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Dando
Dec 20, 2011 10:47am

Pardon me if I'm wrong, but weren't folk listening to Mumford & Sons and going to farmers' markets a fair while before the current lot got in?

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And Something Else
Dec 20, 2011 12:23pm

Interesting piece but misses a key point. The nauseating Harvest with Alex, Dave & Jeremy festival subsequently went bust leaving artists, stallholders and others, including a local primary school severely out of pocket. Sums it all up really.

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JPB
Dec 20, 2011 12:55pm

"The death of Bert Jansch in October served as a reminder that folk music can be dissenting and democratically inclusive, but its most popular present-day practitioners have all the political clout of a rye bread loaf purchased at great expense on Borough Market."

Bert Jansch.. dissenting yes, but political? Across his work, only 'Anti Apartheid' stands out as being directly political. In fact, the bulk of the mid / late 60s freak folk / Acid folk / whatever folk seems largely a-political.. how many Marxist tracts did John Martyn compose?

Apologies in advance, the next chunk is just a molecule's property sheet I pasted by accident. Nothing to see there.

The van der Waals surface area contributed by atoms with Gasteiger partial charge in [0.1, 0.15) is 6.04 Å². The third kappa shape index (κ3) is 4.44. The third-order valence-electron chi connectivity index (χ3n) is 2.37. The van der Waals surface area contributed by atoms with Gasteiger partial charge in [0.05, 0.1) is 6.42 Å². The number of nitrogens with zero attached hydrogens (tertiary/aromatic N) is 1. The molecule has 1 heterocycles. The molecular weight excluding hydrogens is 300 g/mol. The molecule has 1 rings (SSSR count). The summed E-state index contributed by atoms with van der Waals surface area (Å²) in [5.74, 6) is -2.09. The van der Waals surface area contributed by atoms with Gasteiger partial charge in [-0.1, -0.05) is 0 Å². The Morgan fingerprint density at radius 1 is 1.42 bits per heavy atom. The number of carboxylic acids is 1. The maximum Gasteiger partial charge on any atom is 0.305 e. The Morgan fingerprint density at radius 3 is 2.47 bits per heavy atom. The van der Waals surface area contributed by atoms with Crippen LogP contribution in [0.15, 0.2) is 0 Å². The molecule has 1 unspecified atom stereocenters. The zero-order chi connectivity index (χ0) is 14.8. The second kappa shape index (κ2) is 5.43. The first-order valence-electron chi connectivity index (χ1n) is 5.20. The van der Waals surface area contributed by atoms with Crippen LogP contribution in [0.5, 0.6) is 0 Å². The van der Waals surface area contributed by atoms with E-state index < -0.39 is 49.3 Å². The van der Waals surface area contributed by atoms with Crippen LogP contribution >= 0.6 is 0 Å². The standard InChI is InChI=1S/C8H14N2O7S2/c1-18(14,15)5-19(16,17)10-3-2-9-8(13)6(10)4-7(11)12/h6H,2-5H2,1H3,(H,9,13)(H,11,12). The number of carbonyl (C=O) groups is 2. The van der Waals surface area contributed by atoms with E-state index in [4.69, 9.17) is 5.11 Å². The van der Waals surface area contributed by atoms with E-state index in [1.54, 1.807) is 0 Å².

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de01
Jan 3, 2012 9:19pm

This piece would have been better and more coherent if shorn of the last six paragraphs. I agree entirely with your diagnosis of Britain under the Coalition, and found the Guardian's centre-spread image of Clapham Junction's broom brigade (every last one of them with mobile in the other hand, photographing themselves as part of the Great British Public) far more sickening than any other aspect of the riots. But you've belittled your point by dragging-in folk, faux-folk and anything else related to a current music 'scene' at all. There is no useful analogy to be drawn between 'affectedly intimate, exaggeratedly free-wheeling acts' and current government policy. The latter is important, the former isn't. I've no interest in any of the music acts you mention, so I don't listen to them. The same can't be said of the clowns in Westminster; neither I nor anyone else in the country can escape them.

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Clint Spoon
Jan 5, 2012 9:50pm

In reply to Joe Kennedy:

look here to find out more in answer to your Dec 19th post... http://www.telegraph.co.uk/education/8964253/Michael-Gove-faces-new-questions-about-what-he-did-with-a-traffic-cone.html

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GeeDee
Jan 13, 2012 1:27pm